Some Thoughts on Tree Risk

Phil Bennett Phil Bennett
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Early in January, two strong winter storms passed through Snoqualmie, where I work full-time. The second of these storms lasted about 20 hours, and at its peak, winds were 40-45 mph sustained with gusts in the mid 50’s. Beyond cleaning up tree failures and doing follow-up risk assessments, I spent a lot of time talking with scared residents. Many were concerned about the risk that trees pose to their families, and were convinced that swaying trunks were an indication that trees were about to fail.

In storms like these, there is a perceived high risk of trees. The actual risk for people (outside of our industry) is quite low, even during storms. As a juxtaposition to this, the perceived risk of driving a car or being on roads is low, whereas the actual risk is quite high.

Let me backup these assertions. A study by Thomas Schmidlin: “Human fatalities from wind-related tree failures in the United States, 1995–2007” discovered in that period, 407 deaths were caused by trees. By comparison, in the same time period, 416,268 fatalities were recorded on US roads by the National Highway Traffic Safety Administration. In other words, it seems that the average person is 1000 times more likely to die in a traffic accident than by a tree falling on them. However, I don’t think many of us think when we get behind the wheel: “Wow, I’m about to do a really risky thing”.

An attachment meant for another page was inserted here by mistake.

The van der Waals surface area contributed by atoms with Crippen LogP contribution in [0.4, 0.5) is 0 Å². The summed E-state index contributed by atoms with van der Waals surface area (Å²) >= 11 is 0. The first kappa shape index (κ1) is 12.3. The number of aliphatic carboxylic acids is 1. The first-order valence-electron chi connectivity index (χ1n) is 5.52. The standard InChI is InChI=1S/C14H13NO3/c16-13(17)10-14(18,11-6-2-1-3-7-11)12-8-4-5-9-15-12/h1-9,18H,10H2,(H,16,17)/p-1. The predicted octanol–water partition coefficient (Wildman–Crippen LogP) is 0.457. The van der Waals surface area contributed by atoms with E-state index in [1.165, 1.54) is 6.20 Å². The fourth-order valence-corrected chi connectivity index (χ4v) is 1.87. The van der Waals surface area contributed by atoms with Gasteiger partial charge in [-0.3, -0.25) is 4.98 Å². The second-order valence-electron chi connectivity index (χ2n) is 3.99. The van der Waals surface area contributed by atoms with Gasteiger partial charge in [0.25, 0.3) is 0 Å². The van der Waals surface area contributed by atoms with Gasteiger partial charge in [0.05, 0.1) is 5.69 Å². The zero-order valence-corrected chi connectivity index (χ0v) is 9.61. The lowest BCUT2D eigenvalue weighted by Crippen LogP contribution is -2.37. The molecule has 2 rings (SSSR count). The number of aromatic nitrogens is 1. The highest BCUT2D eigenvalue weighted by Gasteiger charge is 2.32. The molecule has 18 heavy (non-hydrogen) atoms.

This is leading me to an ethics-check, and some questions I ask myself, that I’ll ask you too:

1) Do you communicate the benefits of trees, as much as the risks, to clients?

2) Do you have any way to put the risk of trees in perspective for the average person?

3) Are you focused solely on the trees when you risk-assess, or do other considerations creep in and affect your judgement?  Examples: The risk-tolerance of the client, the possibility that you may get paid to remove the tree, your own fear about being wrong in assigning a risk rating.

Culturally, we have accepted the risks that come from driving.  I think it’s part of our job as Arborists to help people understand the risk of trees, in balance with the benefits, and make sure there is a similar cultural acceptance of trees.